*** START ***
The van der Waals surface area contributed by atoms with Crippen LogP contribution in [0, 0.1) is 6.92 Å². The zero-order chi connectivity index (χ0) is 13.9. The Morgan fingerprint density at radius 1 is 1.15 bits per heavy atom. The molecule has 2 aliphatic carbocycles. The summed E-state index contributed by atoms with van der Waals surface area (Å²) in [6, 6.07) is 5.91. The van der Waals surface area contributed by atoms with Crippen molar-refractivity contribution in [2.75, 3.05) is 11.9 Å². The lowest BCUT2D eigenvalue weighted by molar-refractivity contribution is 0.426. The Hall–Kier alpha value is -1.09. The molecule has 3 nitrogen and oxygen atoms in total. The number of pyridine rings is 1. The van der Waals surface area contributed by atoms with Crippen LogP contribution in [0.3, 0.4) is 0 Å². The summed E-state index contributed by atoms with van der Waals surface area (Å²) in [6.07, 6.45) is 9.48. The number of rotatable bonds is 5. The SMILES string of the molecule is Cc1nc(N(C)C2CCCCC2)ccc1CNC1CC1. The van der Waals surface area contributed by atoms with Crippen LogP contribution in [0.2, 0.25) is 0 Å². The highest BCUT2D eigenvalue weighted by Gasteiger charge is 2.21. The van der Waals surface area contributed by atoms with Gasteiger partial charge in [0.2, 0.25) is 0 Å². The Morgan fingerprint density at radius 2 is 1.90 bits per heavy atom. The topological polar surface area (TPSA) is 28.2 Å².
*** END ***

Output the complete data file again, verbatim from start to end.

The van der Waals surface area contributed by atoms with Crippen LogP contribution in [0, 0.1) is 6.92 Å². The zero-order chi connectivity index (χ0) is 13.9. The Morgan fingerprint density at radius 1 is 1.15 bits per heavy atom. The molecule has 2 aliphatic carbocycles. The summed E-state index contributed by atoms with van der Waals surface area (Å²) in [6, 6.07) is 5.91. The van der Waals surface area contributed by atoms with Crippen molar-refractivity contribution in [2.75, 3.05) is 11.9 Å². The lowest BCUT2D eigenvalue weighted by molar-refractivity contribution is 0.426. The Hall–Kier alpha value is -1.09. The molecule has 3 nitrogen and oxygen atoms in total. The number of pyridine rings is 1. The van der Waals surface area contributed by atoms with Crippen LogP contribution in [0.3, 0.4) is 0 Å². The summed E-state index contributed by atoms with van der Waals surface area (Å²) in [6.07, 6.45) is 9.48. The number of rotatable bonds is 5. The SMILES string of the molecule is Cc1nc(N(C)C2CCCCC2)ccc1CNC1CC1. The van der Waals surface area contributed by atoms with Crippen LogP contribution in [0.2, 0.25) is 0 Å². The highest BCUT2D eigenvalue weighted by Gasteiger charge is 2.21. The van der Waals surface area contributed by atoms with Gasteiger partial charge in [0.2, 0.25) is 0 Å². The Morgan fingerprint density at radius 2 is 1.90 bits per heavy atom. The topological polar surface area (TPSA) is 28.2 Å².